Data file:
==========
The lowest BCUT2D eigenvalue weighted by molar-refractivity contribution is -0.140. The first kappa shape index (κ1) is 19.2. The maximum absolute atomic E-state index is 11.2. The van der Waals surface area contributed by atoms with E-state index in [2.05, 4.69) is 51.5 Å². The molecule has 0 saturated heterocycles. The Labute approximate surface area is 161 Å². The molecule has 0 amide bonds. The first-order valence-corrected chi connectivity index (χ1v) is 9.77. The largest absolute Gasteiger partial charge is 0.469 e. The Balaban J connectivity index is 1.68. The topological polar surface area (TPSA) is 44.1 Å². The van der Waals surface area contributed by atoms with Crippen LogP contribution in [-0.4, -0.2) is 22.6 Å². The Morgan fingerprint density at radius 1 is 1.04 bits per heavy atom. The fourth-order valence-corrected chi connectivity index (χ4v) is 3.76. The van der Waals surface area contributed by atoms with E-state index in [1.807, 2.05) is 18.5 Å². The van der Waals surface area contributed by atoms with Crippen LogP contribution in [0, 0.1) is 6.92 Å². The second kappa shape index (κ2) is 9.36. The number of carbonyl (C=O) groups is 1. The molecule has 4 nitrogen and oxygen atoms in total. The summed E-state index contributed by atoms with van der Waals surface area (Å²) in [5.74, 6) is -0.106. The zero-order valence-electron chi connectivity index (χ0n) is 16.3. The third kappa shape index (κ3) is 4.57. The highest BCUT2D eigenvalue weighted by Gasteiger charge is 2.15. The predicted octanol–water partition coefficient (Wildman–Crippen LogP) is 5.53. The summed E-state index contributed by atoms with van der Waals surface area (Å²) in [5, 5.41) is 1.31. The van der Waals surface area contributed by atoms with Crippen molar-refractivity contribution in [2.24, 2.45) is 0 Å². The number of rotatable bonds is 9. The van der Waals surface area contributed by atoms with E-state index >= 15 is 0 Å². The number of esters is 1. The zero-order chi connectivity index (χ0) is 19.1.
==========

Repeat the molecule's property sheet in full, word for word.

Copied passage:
The lowest BCUT2D eigenvalue weighted by molar-refractivity contribution is -0.140. The first kappa shape index (κ1) is 19.2. The maximum absolute atomic E-state index is 11.2. The van der Waals surface area contributed by atoms with E-state index in [2.05, 4.69) is 51.5 Å². The molecule has 0 saturated heterocycles. The Labute approximate surface area is 161 Å². The molecule has 0 amide bonds. The first-order valence-corrected chi connectivity index (χ1v) is 9.77. The largest absolute Gasteiger partial charge is 0.469 e. The Balaban J connectivity index is 1.68. The topological polar surface area (TPSA) is 44.1 Å². The van der Waals surface area contributed by atoms with Crippen LogP contribution in [-0.4, -0.2) is 22.6 Å². The Morgan fingerprint density at radius 1 is 1.04 bits per heavy atom. The fourth-order valence-corrected chi connectivity index (χ4v) is 3.76. The van der Waals surface area contributed by atoms with E-state index in [1.807, 2.05) is 18.5 Å². The van der Waals surface area contributed by atoms with Crippen LogP contribution in [0, 0.1) is 6.92 Å². The second kappa shape index (κ2) is 9.36. The number of carbonyl (C=O) groups is 1. The molecule has 4 nitrogen and oxygen atoms in total. The summed E-state index contributed by atoms with van der Waals surface area (Å²) in [5.74, 6) is -0.106. The zero-order valence-electron chi connectivity index (χ0n) is 16.3. The third kappa shape index (κ3) is 4.57. The highest BCUT2D eigenvalue weighted by Gasteiger charge is 2.15. The predicted octanol–water partition coefficient (Wildman–Crippen LogP) is 5.53. The summed E-state index contributed by atoms with van der Waals surface area (Å²) in [5, 5.41) is 1.31. The van der Waals surface area contributed by atoms with Crippen molar-refractivity contribution in [2.24, 2.45) is 0 Å². The number of rotatable bonds is 9. The van der Waals surface area contributed by atoms with E-state index >= 15 is 0 Å². The number of esters is 1. The zero-order chi connectivity index (χ0) is 19.1.